The human body plays host to a variety of micro-organisms. The largest concentration of these organisms is found in the gastrointestinal tract. In a healthy gut, micro-organisms (gut flora), both good and bad, live in a natural balance, where they play an important role in maintaining digestive system- and overall health.
Did you know:
- There are approximately 10 times more micro-organisms than human cells in your body
- If spread out, the microbiota (micro-organisms) in your gut is enough to cover a tennis field
- Your body plays host to more than 500 different types of bacteria
- All babies are born sterile, without any micro-organisms, their microbiota only established in the first few months of life
Myths vs Facts:
Myth: Yoghurt is an effective probiotic
A big myth. The minimum effective dose of probiotics required is 100 million colony forming units (CFU’s). Unless one consumes approximately 40 litres of yoghurt daily, most yoghurt products do not contain a sufficient amount of CFU’s to be effective.
Myth: More strains are better
Not necessarily. What’s important is not so much the number of different strains, but the number of viable cells (CFU’s) in the probiotic formulation. In the GIT, the various strains will compete with each other for the limited number of available binding sites.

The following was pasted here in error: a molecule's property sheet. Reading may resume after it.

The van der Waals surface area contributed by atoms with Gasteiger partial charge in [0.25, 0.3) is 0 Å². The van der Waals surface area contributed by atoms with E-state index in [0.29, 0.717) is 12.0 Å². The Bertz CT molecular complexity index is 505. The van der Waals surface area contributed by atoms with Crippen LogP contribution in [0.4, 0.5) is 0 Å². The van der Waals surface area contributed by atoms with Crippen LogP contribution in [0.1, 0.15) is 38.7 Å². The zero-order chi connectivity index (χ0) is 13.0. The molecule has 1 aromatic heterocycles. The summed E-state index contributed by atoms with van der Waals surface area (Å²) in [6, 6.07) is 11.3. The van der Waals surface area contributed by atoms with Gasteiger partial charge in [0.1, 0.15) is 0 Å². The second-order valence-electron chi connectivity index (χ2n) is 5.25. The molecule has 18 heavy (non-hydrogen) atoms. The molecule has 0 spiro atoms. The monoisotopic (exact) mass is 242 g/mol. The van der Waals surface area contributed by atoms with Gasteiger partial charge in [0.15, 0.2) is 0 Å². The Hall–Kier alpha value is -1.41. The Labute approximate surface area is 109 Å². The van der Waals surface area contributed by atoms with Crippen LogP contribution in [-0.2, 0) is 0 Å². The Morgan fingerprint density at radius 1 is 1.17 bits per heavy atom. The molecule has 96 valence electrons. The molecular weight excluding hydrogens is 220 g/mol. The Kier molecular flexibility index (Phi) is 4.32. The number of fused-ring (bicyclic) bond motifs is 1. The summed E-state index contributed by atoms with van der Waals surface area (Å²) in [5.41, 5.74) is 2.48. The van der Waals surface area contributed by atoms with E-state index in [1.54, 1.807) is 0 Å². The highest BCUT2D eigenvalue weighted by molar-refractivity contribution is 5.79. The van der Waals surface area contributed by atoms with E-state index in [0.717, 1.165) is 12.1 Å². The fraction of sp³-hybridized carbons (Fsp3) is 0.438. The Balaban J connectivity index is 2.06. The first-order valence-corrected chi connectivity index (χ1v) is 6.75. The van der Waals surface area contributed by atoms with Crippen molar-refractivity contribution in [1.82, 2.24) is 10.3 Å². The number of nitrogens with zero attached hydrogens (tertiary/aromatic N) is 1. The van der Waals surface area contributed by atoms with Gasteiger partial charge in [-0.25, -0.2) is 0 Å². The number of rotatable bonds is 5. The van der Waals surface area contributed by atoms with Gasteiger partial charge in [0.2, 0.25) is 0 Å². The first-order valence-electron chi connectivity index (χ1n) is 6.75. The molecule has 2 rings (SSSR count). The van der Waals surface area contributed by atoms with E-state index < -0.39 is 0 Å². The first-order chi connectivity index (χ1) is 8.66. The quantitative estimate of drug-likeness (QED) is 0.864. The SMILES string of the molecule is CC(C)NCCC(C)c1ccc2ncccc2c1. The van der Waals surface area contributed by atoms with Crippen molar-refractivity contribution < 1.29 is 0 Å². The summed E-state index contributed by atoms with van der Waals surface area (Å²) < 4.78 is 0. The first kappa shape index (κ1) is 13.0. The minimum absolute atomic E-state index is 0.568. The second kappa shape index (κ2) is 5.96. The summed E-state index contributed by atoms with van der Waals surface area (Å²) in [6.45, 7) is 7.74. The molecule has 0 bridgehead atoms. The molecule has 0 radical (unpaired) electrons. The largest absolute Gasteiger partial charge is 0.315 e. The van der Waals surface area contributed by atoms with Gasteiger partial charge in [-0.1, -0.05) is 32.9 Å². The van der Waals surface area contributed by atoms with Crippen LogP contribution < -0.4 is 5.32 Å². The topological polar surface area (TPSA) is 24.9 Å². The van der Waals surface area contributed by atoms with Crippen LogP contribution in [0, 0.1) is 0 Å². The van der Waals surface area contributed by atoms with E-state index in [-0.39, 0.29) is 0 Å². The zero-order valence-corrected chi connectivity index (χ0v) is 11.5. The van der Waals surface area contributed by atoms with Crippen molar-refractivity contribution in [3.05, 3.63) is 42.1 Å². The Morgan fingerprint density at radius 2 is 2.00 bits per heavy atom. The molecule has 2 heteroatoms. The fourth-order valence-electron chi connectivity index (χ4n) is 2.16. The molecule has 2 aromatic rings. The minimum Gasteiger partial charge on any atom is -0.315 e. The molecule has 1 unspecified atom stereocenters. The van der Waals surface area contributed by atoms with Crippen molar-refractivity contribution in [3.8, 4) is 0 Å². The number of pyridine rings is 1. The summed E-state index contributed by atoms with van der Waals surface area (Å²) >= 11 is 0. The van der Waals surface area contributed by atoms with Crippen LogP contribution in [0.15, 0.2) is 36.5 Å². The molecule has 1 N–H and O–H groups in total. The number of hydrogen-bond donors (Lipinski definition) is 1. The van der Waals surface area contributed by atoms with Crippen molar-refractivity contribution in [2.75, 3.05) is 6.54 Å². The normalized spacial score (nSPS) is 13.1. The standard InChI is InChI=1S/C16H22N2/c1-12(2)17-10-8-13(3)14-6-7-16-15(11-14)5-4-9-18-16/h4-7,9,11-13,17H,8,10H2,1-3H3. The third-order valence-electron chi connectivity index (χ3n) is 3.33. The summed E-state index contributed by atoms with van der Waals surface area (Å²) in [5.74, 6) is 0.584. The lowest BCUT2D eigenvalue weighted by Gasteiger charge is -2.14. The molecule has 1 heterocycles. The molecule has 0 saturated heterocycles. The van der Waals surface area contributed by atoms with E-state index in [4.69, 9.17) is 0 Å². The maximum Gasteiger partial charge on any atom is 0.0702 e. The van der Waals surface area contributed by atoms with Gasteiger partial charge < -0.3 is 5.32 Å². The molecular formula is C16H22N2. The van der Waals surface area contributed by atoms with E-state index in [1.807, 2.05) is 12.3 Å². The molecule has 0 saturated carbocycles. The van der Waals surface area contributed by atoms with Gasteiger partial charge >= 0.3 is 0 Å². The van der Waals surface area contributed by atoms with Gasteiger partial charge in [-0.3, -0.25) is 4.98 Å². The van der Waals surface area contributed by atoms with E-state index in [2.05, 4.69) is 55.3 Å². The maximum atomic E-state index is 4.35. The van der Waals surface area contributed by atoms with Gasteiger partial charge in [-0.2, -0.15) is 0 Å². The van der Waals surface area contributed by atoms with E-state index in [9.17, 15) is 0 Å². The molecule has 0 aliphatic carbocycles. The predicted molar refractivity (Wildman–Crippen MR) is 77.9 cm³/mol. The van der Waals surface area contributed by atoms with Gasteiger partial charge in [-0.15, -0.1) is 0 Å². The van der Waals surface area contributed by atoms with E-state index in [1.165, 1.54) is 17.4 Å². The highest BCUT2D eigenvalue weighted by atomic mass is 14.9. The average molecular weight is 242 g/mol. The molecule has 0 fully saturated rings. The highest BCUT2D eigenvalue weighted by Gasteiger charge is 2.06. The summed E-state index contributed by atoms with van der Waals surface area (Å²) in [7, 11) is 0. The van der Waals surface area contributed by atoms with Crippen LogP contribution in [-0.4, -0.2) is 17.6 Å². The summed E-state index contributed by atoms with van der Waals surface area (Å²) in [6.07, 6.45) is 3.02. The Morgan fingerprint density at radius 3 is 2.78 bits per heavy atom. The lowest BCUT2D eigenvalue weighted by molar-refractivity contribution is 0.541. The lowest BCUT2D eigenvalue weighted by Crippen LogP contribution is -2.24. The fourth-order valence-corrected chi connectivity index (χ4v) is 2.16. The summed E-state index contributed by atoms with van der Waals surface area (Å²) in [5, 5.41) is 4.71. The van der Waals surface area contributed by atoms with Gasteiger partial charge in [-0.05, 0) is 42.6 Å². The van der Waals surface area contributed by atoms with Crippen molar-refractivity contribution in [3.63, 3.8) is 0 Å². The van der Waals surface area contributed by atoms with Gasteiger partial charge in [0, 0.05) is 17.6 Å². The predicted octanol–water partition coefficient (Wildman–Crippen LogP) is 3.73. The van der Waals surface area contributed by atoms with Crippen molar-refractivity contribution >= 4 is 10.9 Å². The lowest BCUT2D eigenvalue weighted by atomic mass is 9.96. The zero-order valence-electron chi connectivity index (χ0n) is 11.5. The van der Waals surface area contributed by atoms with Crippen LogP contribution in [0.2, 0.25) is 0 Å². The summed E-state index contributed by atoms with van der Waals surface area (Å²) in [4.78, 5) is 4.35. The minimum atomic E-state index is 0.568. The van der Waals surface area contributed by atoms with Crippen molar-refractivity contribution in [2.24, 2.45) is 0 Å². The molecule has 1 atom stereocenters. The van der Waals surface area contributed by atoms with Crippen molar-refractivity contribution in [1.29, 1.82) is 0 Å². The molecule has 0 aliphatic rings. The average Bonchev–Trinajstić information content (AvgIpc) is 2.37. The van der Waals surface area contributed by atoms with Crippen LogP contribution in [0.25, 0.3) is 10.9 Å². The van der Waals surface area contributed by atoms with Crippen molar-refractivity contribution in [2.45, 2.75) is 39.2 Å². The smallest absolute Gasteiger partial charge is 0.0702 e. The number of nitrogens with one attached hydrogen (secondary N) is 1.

Myth: Probiotics are for use with antibiotic therapy
That’s about half right, as probiotics are not limited to acute use such as during antibiotic therapy. Probiotics have been shown to be beneficial in a wide variety of conditions including irritable bowel syndrome and other digestive disturbances, traveller’s diarrhoea and gynaecological health.
In the interest of our patients, in accordance with South African law and our commitment to expertise, MediHub cannot subscribe to the practice of online diagnosis. Please consult a medical professional for specific medical advice. If you have any major concerns, please see your doctor for an assessment. If you have any cause for concern, your GP will be able to direct you to the appropriate specialists.